Barcelos is a lovely town in the north of Portugal, bathed by the River Cávado, in the heart of the Minho region, quite famous for its traditional handmade products, mainly in pottery and ceramics, producing one of the national popular symbols: the “Galo de Barcelos” (Barcelos’s Rooster).
The origins of the settlement are quite ancient, dating back to pre-history, being inhabited by many different cultures, like Carthaginian or Romans.
In 1140 Barcelos was already a formal locality, given its authority by the first Portuguese King, D. Afonso Henriques, attesting the strategic position for the communication between the coastline and inner land as aswell between Portugal and Spain.
Land of rich history and strong traditions, Barcelos also has a great heritage, as it is visible while approaching the town through the lovely 14th century bridge, or by the Mother Church (13th century), the Watch tower (15th century), the Pillory in a Romanesque/gothic style, the Nossa Senhora do Terço, the Misericórdia and the Bom Jesus da Cruz Churches, or what is left of the magnificent Duques de Bragança Palace that houses nowadays the Archaeological museum.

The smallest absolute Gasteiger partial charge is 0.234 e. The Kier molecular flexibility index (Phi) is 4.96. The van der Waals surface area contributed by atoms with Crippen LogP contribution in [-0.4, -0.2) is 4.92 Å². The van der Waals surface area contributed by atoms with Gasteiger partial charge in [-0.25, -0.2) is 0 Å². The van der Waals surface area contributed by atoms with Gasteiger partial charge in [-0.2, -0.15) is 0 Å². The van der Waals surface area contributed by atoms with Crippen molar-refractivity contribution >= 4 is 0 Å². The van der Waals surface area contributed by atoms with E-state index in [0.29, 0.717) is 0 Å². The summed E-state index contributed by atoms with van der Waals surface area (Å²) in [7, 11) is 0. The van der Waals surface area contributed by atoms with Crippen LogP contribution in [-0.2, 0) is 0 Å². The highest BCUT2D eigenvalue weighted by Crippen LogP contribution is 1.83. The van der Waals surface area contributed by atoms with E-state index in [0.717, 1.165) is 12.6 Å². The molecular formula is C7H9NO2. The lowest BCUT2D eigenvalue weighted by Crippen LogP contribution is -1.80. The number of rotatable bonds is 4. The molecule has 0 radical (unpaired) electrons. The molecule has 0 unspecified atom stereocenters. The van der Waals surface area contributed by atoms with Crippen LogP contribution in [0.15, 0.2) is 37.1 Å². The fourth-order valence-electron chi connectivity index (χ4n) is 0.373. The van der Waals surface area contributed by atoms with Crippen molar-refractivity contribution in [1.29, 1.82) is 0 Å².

Famous for its pottery, there are several shops in Barcelos with the most diversified handicraft items, and the legendary Fair that takes place every year in the “Largo da Feira”, with origins on the 15th century that sells everything one can imagine.
Not to be missed is the Cruzes Fair, every year in the beginning of May, with origins in the 18th century.
Showing this artistic feature and the importance of handicraft in the region, is the the Pottery Museum (“Museu de Olaria”) and the Handicraft Centre (“Centro de Artesanato”).
The legend of the Barcelos Rooster
It is said that a pilgrim was preparing to leave Barcelos heading to Santiago Compostela, however he was accused of stealing and was condemned to be hanged. The pilgrim protested his innocence, yet the judge did not believe him.
The judge was about to eat a roasted cock and the pilgrim said: “If I am innocent, this cock will crow three times“. When the pilgrim was about to be hanged the cock did crowed. The judge then decided to release the pilgrim.
According to the legend, a few years later when the pilgrim returned and made a statue over the event (named “the Cruzeiro do Senhor Galo“), nowadays exhibited in the Barcelos Archaeological Museum.